EQ might sound like an airy fairy quality that's nice-to-have but nonessential for new hires. But science suggests finding staff with a fine-grained ability to interpret emotion makes bottom line business sense.

One study out of Yale, for instance, determined that those with higher emotional intelligence tend to make better decisions (a handy trait in business, you have to admit), while another German study found that higher EQ was clearly linked with higher income. In short, hiring emotionally savvy staff will probably help your company make more money.

So how do you find them? More and more big companies are actually using formal EQ evaluations as part of their interview process, but as a small business owner that might be beyond your abilities. Is there a simple, low cost alternative?

According to leadership coach Phil Johnson, the answer to this question is simply to add a few new interview questions to your hiring process. On LinkedIn recently (hat tip to Business Insider for the pointer), he rounded up 20 questions his clients are currently using to suss out if a candidate has solid emotional skills. Here are a few of them to get you thinking:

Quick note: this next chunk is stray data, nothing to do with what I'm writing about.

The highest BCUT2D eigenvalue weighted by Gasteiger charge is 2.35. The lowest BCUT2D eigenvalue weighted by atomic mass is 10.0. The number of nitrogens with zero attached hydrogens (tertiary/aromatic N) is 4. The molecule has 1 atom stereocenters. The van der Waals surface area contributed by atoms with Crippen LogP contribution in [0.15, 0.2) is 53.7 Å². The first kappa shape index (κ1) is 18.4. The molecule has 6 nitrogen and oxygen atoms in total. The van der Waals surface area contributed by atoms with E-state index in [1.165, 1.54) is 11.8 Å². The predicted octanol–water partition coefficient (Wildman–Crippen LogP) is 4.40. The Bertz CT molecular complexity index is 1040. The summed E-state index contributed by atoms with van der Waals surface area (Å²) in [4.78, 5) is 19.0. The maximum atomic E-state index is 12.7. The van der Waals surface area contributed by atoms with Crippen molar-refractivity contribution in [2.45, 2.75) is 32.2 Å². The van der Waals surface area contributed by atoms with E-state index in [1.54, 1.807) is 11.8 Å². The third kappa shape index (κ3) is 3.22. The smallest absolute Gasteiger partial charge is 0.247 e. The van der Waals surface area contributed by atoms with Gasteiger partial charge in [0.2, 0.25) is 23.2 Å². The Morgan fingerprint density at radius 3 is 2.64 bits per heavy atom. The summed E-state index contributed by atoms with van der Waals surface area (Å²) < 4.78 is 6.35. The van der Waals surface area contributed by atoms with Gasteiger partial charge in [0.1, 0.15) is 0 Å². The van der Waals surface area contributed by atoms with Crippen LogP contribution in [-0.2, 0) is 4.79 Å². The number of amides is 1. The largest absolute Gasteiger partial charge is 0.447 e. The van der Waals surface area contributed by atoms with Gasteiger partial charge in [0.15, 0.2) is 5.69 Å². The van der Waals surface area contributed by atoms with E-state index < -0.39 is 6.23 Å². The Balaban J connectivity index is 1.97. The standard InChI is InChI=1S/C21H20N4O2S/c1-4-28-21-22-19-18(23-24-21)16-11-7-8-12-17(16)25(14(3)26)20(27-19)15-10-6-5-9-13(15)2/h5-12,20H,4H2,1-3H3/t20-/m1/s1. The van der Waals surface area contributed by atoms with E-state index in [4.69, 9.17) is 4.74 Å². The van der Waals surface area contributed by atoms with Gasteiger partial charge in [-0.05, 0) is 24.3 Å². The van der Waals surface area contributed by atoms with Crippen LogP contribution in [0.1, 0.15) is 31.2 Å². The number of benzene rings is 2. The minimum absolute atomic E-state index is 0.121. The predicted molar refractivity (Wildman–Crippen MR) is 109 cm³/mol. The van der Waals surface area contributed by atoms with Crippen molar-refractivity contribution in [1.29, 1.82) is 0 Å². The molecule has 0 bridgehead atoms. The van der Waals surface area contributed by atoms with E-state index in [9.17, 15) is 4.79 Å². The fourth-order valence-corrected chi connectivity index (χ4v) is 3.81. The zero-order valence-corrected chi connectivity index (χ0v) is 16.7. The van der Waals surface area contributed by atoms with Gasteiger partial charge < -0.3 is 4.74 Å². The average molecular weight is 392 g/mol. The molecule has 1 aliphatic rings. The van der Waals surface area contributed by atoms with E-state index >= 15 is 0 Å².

1. When is the last time you were embarrassed? (Followed up with: What happened? How did you handle the situation?)
  2. What activities energize and excite you?
  3. What are two personal habits that have served you well?
  4. How good are you at asking for help?
  5. What is one of the internal battles to have each day?
  6. What makes you angry?
  7. Who inspires you? Why?
  8. On an "average day" is your main focus on results and tasks or people and emotions?

The complete post provides a deeper dive into the value of emotional intelligence and how business schools to better cultivate the quality.

Or if you're more concerned with raising your own EQ rather than hiring others with these skills, here are tools to help you evaluate your own level of emotional intelligence and advice on how to boost it further.